On January 16, our Martin Luther King, Jr. speaker, Donovan Livingston, performed his powerful spoken word poetry and encouraged students to be "courageous leaders."
Through his poetry and his incredibly meaningful and impactful speech, Livingston told his story of how he found his voice and a space where he felt confident and was valued. Performing "Note to Self," "Jus Like Yo Momma" and "Still Moving," his goal was for the audience to leave Wrigley Theatre feeling hopeful. Livingston spoke to upper and middle school students as well as Latin fourth graders, plus 70 students from Catherine Cook school.
As part of our MLK Day celebration, middle and upper school students, faculty and staff honored the life of Dr. Martin Luther King, Jr. with a day of workshops around our theme of "Courageous Leadership: Becoming Agents of Change."
In US, students were able to choose from over 30 workshops during the three sessions. Some of the workshop leaders included Jason Coleman, from Project Syncere, who spoke about his career path from designing mobile phones to becoming a leader in the STEM education sector working with students from underrepresented backgrounds; as well as Rich Alapack, from we all live here, who talked about how he got started with his project spreading positivity and inclusivity around the city of Chicago using public art. Students in MS and US also started working on ideas for a public art piece that will be displayed at Latin. Alapack will return to Latin to work with our students later in the year.
Another workshop for US students was given by Beatriz Frausto-Sandoval, a long-time immigration attorney working to keep families together in the US, who discussed how she came be a leader in her community and how that sense of duty has led her to run for the 14th sub circuit court. Students also attended the session "Women of Color in the Arts: It's a Matter of Representation Because our Representation MATTERS" lead by Fawzia Mirza, an actor, writer and producer who uses performance, personal storytelling and comedy to break down stereotypes across a multiplicity of identities: race, religion, sexual orientation, gender and defy the concept of the "model minority."
Latin alums lead sessions, including Rendel Solomon '96 who spoke about his family's journey and how that inspired him to create his non-profit, One Stock, One Future, turning one million underserved youth into public company shareholders, Virgil Williams '88, Oscar-nominated screenwriter for the film Mudbound, who talked about how his racial/ethnic identity and experience in Chicago inspired his vision for the film, and Linda Xóchitl Tortolero '96, President & CEO of Mujeres Latinas en Accion, who discussed her role and responsibility working with Latina women in Chicago.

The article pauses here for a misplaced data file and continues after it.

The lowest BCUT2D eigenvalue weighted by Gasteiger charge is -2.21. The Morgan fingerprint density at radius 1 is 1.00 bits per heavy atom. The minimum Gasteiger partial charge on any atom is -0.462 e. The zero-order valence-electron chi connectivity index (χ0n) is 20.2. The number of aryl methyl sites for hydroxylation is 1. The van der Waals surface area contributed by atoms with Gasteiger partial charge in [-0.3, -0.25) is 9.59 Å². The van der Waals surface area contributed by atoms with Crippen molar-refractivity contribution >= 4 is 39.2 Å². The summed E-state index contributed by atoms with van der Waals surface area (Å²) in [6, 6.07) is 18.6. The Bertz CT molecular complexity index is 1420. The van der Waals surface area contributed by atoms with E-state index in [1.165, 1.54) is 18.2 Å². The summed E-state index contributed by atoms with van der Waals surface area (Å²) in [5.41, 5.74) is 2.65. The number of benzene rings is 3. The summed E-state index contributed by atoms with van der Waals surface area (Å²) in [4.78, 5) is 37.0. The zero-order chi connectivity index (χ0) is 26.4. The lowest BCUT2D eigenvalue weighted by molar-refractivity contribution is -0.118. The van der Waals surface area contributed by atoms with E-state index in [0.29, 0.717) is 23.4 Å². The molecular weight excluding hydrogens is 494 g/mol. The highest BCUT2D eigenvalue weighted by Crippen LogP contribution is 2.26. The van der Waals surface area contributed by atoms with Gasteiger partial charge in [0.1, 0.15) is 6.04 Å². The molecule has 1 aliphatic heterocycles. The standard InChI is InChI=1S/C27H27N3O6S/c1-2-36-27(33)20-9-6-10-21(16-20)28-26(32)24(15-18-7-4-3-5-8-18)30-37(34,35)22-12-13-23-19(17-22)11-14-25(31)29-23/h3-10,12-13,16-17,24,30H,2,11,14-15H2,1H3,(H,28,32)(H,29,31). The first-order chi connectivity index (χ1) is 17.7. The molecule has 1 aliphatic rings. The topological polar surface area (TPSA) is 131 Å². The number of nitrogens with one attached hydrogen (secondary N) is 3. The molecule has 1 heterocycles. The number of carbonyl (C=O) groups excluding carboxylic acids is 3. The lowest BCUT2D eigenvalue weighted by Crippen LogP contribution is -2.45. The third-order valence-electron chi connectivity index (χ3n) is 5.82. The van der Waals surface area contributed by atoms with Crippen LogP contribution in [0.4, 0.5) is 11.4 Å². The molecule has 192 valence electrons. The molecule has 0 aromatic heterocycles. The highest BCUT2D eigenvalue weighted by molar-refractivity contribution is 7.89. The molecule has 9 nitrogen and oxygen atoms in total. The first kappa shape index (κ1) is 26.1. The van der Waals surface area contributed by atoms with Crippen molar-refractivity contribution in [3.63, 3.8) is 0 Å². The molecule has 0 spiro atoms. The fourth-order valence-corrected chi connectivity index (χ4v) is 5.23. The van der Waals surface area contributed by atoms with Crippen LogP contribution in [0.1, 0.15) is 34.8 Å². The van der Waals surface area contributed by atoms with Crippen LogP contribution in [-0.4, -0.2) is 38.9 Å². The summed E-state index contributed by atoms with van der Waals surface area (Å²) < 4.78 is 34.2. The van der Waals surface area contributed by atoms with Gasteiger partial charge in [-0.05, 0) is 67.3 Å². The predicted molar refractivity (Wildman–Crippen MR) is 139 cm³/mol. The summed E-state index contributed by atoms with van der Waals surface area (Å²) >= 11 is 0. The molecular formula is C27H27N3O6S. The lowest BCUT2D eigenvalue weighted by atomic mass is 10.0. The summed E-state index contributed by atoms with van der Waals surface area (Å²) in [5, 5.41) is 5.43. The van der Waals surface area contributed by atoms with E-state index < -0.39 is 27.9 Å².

In addition, students from the Student Diversity & Equity Committee (SDEC) and those who attended Student Diversity Leadership Conference (SDLC) sponsored three workshops: "The Evolution of Chicago's Neighborhoods," "How to Be an Upstander" and "Intersectionality: How Different Aspects of Our Identity Intersect." Members from Young Chicago Authors and the Anti-Defamation League facilitated workshops in both the middle and upper schools. US faculty also ran workshops, including "True Revolution of Values", "The Art of Protest" and "Making Your Voice Visible."
In MS, students were able to participate in two workshops. Faculty-sponsored workshops included: "Rosa Parks Wasn't Tired," "FROM DIS TO MISS: The Story of Mary Hamilton and Other Forgotten Women who Resist," "Code Switching," "Spanglish and Language Power Dynamics" as well as a trip to the Chicago History Museum to view and debrief the MLK photo exhibit. Students also worked with outside presenters who looked at "Race, Representation and Identity in Comics." One of the biggest themes was how to use your voice for good, how to be an upstander.
Lower school students learned about peace from artist and nonviolence educator, Indira Freitas. Her presentation of "The Power of One" emphasized peace as a verb and that peace requires action resonated with all of us. Fourth graders were joined by our friends at Courtenay Elementary school to create peace footprints. Our "We Walk Together" banner is now hanging in the lower school.
Browse photos from our MLK Day activities!